Here's What Happens When A Fly Lands On Food

These common pests could be destroying your dinner

You may have thought your diet of McDonald's and late-night Seamless Chinese food was trash, but common houseflies have a liquid diet (no, not green juice) composed quite literally of trash, like rotting garbage, animal waste and the thousands of germs that accompany them.

When these delectable liquid foods are not available, flies break down solid foods with digestive enzymes in their saliva and puke, then slurp it back up. So, yes, that fly that just landed on your freshly grilled burger loaded with pickles, crispy lettuce and tomatoes has probably just done its business. If it was a female, it may even have laid eggs on your barbecue bites. When flies land, they deposit bacteria from the last place they landed (which was probably a pile of animal feces).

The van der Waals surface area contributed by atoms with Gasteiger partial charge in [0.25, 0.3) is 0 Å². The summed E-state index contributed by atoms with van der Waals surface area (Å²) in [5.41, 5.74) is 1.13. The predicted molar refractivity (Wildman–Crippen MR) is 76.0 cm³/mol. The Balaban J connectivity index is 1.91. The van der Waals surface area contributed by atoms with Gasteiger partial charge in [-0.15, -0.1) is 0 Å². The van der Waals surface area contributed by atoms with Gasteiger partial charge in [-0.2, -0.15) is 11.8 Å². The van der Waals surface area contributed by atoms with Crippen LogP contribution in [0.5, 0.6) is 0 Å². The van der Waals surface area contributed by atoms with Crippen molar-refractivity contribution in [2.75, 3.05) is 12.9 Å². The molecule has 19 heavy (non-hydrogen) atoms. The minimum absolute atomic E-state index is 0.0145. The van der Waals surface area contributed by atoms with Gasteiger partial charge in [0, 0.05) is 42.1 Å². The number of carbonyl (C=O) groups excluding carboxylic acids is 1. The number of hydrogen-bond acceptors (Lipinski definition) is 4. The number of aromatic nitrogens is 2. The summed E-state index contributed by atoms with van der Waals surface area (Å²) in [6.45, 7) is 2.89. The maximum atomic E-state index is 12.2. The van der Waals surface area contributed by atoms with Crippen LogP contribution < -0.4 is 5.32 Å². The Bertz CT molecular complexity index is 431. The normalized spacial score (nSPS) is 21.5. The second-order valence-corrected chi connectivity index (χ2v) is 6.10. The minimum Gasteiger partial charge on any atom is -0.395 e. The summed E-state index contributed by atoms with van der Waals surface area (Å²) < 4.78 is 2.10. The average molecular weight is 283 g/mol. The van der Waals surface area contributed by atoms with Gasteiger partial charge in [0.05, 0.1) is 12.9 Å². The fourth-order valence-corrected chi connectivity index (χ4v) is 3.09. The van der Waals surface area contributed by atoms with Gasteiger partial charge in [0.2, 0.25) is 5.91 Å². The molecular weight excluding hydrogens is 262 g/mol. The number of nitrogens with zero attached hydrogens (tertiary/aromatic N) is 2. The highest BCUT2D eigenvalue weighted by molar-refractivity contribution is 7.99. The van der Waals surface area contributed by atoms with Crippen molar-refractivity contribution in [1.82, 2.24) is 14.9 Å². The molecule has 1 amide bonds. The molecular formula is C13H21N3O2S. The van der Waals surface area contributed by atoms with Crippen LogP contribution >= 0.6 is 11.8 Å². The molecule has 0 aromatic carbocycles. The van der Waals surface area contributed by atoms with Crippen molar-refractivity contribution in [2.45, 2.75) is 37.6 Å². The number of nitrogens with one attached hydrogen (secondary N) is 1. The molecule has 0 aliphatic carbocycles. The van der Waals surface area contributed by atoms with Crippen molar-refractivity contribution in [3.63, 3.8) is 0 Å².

Not disturbed yet? These pesky common houseflies can carry at least 65 different diseases including cholera, typhoid, salmonella and even anthrax, according to researchers at the University of Pennsylvania.

So, should you still eat that buttery filet mignon you cooked to a perfect medium rare? Turns out, if you swat the fly away quick enough, the bacteria don't have enough time to transfer to your food. Even if they do, our bodies are usually able to fight off whatever minor amount of bacteria may be consumed.

So don't let these indecent insects ruin the last of your summer barbecues—we'll be swatting while the grill is sizzling.